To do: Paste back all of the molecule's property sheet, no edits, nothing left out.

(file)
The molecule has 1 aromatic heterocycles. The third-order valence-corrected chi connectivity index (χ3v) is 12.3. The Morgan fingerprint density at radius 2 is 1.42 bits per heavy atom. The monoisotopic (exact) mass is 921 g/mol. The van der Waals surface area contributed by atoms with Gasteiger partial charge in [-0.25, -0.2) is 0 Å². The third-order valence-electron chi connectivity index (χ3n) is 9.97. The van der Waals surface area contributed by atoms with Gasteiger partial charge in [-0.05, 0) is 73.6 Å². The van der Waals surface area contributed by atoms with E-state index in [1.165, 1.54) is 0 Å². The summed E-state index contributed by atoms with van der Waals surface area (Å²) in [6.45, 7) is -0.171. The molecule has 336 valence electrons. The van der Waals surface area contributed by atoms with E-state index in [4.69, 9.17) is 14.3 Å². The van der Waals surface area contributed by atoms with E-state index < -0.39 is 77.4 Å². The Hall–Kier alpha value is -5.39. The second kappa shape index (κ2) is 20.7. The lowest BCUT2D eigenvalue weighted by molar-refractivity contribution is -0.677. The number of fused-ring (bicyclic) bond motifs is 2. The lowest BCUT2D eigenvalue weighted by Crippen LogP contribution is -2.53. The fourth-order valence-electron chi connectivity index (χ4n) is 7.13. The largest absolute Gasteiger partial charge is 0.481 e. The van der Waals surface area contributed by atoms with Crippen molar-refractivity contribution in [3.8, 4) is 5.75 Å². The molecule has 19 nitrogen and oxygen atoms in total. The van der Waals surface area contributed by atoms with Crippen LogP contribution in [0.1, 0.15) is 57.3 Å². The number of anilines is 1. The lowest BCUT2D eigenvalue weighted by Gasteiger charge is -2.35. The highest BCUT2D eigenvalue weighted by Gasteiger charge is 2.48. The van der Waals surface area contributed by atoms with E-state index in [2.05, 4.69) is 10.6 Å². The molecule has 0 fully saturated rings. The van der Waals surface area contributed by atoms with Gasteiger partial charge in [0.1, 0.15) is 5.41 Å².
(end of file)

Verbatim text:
The molecule has 1 aromatic heterocycles. The third-order valence-corrected chi connectivity index (χ3v) is 12.3. The Morgan fingerprint density at radius 2 is 1.42 bits per heavy atom. The monoisotopic (exact) mass is 921 g/mol. The van der Waals surface area contributed by atoms with Gasteiger partial charge in [-0.25, -0.2) is 0 Å². The third-order valence-electron chi connectivity index (χ3n) is 9.97. The van der Waals surface area contributed by atoms with Gasteiger partial charge in [-0.05, 0) is 73.6 Å². The van der Waals surface area contributed by atoms with E-state index in [1.165, 1.54) is 0 Å². The summed E-state index contributed by atoms with van der Waals surface area (Å²) in [6.45, 7) is -0.171. The molecule has 336 valence electrons. The van der Waals surface area contributed by atoms with E-state index in [4.69, 9.17) is 14.3 Å². The van der Waals surface area contributed by atoms with E-state index < -0.39 is 77.4 Å². The Hall–Kier alpha value is -5.39. The second kappa shape index (κ2) is 20.7. The lowest BCUT2D eigenvalue weighted by molar-refractivity contribution is -0.677. The number of fused-ring (bicyclic) bond motifs is 2. The lowest BCUT2D eigenvalue weighted by Crippen LogP contribution is -2.53. The fourth-order valence-electron chi connectivity index (χ4n) is 7.13. The largest absolute Gasteiger partial charge is 0.481 e. The van der Waals surface area contributed by atoms with Crippen molar-refractivity contribution in [3.8, 4) is 5.75 Å². The molecule has 19 nitrogen and oxygen atoms in total. The van der Waals surface area contributed by atoms with Crippen LogP contribution in [0.1, 0.15) is 57.3 Å². The number of anilines is 1. The lowest BCUT2D eigenvalue weighted by Gasteiger charge is -2.35. The highest BCUT2D eigenvalue weighted by Gasteiger charge is 2.48. The van der Waals surface area contributed by atoms with E-state index in [2.05, 4.69) is 10.6 Å². The molecule has 0 fully saturated rings. The van der Waals surface area contributed by atoms with Gasteiger partial charge in [0.1, 0.15) is 5.41 Å².